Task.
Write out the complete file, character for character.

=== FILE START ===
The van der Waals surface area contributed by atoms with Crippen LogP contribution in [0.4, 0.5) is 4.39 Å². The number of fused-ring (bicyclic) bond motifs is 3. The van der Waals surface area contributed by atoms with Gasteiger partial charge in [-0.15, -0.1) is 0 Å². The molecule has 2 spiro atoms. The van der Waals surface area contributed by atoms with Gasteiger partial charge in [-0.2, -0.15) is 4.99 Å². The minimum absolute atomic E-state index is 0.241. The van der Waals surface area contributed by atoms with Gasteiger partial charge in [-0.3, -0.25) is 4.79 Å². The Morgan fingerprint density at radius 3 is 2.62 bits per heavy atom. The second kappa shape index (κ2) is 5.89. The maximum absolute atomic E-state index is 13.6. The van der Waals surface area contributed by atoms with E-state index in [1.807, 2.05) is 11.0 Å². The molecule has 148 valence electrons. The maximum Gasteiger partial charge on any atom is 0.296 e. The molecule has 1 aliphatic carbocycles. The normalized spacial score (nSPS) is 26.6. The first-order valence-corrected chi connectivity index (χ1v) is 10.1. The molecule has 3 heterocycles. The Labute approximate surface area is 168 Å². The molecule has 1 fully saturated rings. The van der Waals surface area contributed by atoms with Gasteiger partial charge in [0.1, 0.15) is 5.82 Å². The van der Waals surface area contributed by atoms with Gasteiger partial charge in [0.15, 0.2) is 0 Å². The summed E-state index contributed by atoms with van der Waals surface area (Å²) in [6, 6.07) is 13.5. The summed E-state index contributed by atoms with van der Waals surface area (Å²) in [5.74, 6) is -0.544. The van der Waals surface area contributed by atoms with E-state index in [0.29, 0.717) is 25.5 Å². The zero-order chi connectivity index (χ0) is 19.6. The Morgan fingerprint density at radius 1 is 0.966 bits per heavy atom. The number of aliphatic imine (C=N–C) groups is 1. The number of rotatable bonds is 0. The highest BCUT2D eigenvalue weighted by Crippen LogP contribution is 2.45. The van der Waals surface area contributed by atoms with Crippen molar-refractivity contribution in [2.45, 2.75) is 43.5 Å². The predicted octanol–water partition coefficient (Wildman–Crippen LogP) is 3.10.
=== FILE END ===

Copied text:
The van der Waals surface area contributed by atoms with Crippen LogP contribution in [0.4, 0.5) is 4.39 Å². The number of fused-ring (bicyclic) bond motifs is 3. The van der Waals surface area contributed by atoms with Gasteiger partial charge in [-0.15, -0.1) is 0 Å². The molecule has 2 spiro atoms. The van der Waals surface area contributed by atoms with Gasteiger partial charge in [-0.2, -0.15) is 4.99 Å². The minimum absolute atomic E-state index is 0.241. The van der Waals surface area contributed by atoms with Gasteiger partial charge in [-0.3, -0.25) is 4.79 Å². The Morgan fingerprint density at radius 3 is 2.62 bits per heavy atom. The second kappa shape index (κ2) is 5.89. The maximum absolute atomic E-state index is 13.6. The van der Waals surface area contributed by atoms with E-state index in [1.807, 2.05) is 11.0 Å². The molecule has 148 valence electrons. The maximum Gasteiger partial charge on any atom is 0.296 e. The molecule has 1 aliphatic carbocycles. The normalized spacial score (nSPS) is 26.6. The first-order valence-corrected chi connectivity index (χ1v) is 10.1. The molecule has 3 heterocycles. The Labute approximate surface area is 168 Å². The molecule has 1 fully saturated rings. The van der Waals surface area contributed by atoms with Gasteiger partial charge in [0.1, 0.15) is 5.82 Å². The van der Waals surface area contributed by atoms with Gasteiger partial charge in [0.15, 0.2) is 0 Å². The summed E-state index contributed by atoms with van der Waals surface area (Å²) in [6, 6.07) is 13.5. The summed E-state index contributed by atoms with van der Waals surface area (Å²) in [5.74, 6) is -0.544. The van der Waals surface area contributed by atoms with E-state index in [0.29, 0.717) is 25.5 Å². The zero-order chi connectivity index (χ0) is 19.6. The Morgan fingerprint density at radius 1 is 0.966 bits per heavy atom. The number of aliphatic imine (C=N–C) groups is 1. The number of rotatable bonds is 0. The highest BCUT2D eigenvalue weighted by Crippen LogP contribution is 2.45. The van der Waals surface area contributed by atoms with Crippen molar-refractivity contribution in [2.45, 2.75) is 43.5 Å². The predicted octanol–water partition coefficient (Wildman–Crippen LogP) is 3.10.